Caswell had been right, of course. Avery Bullard had willingly admitted that. If they were to float a debenture issue in the fall, they would need the support of the investment trusts. Those crew-cut boys who analyzed securities for them liked to see everything done just as their textbooks at Harvard Business had said it should be done. A big corporation was supposed to have an executive vice-president. The chart didn't look right if you didn't have one. All right, Bullard had told Caswell, there would be no more delay. An executive vice-president would be elected at the board meeting on Tuesday. Before midnight tonight he would decide who the man would be. The only reason he had delayed as long as he had was to give himself a chance to check some top prospects outside the corporation. He had wanted to be sure that there was no better man available than one of his own vice-presidents. He was down to the last name on the listâBruce Pilcher. All the others had been crossed off. He was having lunch with Pilcher at noon. Caswell had agreed that Pilcher was worthy of some consideration. “Most people seem to think he's done quite a job since he stepped in as president of Odessa,” Caswell had said. “Apparently he's a very clever operator.”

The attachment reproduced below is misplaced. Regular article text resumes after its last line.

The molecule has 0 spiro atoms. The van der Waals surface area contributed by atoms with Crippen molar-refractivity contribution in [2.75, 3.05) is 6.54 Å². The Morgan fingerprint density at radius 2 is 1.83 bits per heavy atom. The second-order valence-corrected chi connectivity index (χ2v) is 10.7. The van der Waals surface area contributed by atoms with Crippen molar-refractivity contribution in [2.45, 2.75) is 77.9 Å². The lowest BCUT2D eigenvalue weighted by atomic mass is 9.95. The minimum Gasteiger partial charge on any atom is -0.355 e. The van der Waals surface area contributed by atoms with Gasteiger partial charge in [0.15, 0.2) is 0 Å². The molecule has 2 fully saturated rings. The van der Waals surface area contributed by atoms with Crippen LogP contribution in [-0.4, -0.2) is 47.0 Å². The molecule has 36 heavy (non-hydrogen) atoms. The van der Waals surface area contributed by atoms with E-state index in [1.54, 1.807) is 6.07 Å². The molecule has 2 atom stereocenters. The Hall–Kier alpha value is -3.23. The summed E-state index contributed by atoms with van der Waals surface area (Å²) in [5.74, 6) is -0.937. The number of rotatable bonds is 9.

Five minutes before his death, Avery Bullard had left the small private dining room on the fifth floor of the Chippendale Building where he had lunched with Pilcher and old Julius Steigel, chairman of the board of the Odessa Stores Corporation. Waiting for the elevator, he had had no premonitory hint of the disaster that lay ahead of him. He felt unusually well. The luncheon had been an unqualified success. He had proved that Bruce Pilcher was not the man for the job and, to his secret amusement, he had done it without giving either Pilcher or Steigel the slightest suspicion of the true motive behind his visit.